Comments of Executive Flight

The concepts proposed in Docket No. OST-97-2198 are not necessary to be imposed on the Part 135 Air Taxi industry. On-demand air charter companies should be excluded from this rule since the notification problems experienced by the airlines (TWA-800) have never been identified with post accident notification problems in the Part 135 community.

By: Donald Harter, 509-884-1545

Comments of John Gilmore, San Francisco, CA

Comments of New World Jet Corp

Not only would the additional paperwork, and its inevitable storage, impose an unacceptable burden on small aviation companies, but many companies do not have the necessary tracking equipment, nor the means to purchase what would be required.

By: Robert Marinace, Director of Maintenance, 516-585-1827

Comments of Samuel Weller, Pittsburgh, PA

This proposal to speed notification to families after airline accidents is unnecessary and unreasonably expensive. The proposed collection of information raises serious constitutional concerns and invites fraud. The goals can be better accomplished by travelers giving their families prior notice of travel plans than by government intervention.


Notice of Proposed Rulemaking: Domestic Passenger Manifest

OST-97-2198

Comments of the Air Line Pilots Association – dated May 12, 1997

By: ALPA, Jerry Wright, 703-889-2270

Comments of Alaska Air Carrier Association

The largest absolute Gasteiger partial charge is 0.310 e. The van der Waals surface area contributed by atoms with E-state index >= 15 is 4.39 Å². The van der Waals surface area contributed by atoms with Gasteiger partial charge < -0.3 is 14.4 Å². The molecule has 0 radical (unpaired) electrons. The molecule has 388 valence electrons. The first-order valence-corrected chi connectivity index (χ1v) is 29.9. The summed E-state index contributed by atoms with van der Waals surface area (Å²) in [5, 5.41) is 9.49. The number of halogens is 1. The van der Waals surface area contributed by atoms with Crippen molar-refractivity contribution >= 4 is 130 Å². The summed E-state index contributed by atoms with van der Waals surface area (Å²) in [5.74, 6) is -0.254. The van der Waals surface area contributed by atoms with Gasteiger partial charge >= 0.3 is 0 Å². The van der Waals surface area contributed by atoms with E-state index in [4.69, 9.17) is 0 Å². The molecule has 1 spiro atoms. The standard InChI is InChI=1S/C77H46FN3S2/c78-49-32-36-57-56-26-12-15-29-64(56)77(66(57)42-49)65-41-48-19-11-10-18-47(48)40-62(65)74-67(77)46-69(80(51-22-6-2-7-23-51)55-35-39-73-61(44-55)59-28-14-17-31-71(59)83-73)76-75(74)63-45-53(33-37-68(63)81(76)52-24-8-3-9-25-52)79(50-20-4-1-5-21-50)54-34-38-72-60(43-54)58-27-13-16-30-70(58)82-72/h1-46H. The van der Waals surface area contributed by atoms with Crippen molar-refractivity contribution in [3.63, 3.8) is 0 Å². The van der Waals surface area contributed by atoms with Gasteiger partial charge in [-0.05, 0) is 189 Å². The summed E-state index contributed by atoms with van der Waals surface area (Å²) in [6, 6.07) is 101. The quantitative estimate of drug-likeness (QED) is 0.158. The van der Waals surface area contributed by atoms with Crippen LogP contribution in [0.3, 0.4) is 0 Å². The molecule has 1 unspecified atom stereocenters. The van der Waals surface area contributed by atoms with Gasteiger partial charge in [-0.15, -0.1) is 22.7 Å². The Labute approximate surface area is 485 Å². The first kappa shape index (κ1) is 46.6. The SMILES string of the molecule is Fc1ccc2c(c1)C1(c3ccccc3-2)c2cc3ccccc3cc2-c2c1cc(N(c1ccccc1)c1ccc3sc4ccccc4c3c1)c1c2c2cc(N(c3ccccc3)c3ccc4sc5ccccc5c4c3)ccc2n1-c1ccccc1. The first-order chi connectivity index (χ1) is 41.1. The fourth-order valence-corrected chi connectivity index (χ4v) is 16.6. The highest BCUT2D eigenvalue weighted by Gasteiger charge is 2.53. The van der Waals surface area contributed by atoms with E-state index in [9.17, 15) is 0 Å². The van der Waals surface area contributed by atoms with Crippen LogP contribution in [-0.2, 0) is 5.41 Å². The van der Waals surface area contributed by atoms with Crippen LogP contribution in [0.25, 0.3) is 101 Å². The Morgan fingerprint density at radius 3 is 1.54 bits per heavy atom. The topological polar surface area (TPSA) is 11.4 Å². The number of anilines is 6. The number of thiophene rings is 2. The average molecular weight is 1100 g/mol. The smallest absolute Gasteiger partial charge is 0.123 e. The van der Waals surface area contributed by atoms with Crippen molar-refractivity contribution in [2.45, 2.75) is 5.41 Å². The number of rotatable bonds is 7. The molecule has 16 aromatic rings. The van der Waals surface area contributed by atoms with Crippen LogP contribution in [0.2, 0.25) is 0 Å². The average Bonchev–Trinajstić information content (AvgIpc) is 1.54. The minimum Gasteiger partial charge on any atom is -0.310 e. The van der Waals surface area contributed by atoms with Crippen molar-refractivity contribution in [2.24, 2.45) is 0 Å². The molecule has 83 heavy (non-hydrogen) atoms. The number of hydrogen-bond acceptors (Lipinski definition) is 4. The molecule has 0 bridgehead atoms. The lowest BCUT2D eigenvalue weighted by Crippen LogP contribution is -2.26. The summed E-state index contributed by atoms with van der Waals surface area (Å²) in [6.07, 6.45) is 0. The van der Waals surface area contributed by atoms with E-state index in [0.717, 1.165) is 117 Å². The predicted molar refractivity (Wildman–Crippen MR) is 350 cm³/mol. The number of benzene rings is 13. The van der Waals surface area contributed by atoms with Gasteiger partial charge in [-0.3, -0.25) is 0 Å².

By: Kimberly Ross, Director, 907-277-0071

Comments of the Association of flight Attendants

By: Candace Kolander, Coordinator of Air Safety and Health, 202-328-5400

Comments of Des Moines Flying Service

By: John Lowe, President

Comments of Hill Aircraft & Leasing

By: Guy Hill, President

Comments of Lake Mead Air

By: Art Gallison, 702-293-1848

Comments of the National Air Transportation Association

By: Douglas Carr, 703-845-9000


Notice of Proposed Rulemaking: Passenger Manifest

OST-97-2198

Comments of Aviation Charter Services - May 12, 1997

By: Michael Pittard, President

Comments of Charter Services - Filed May 19, 1997

By: Robert Marks, 334-633-6090

Comments of Era Aviation

By: Dale Ferguson, Director of Training

Comments of Hampton Air - May 12, 1997

By: Hampton Airways, 812-246-1048

Comments of Sky Trek Aviation

By: Jim Van Heukelem, President


Notice of Proposed Rulemaking: Passenger Manifest

OST-97-2198

Comments of Spirit Aviation - May 14, 1997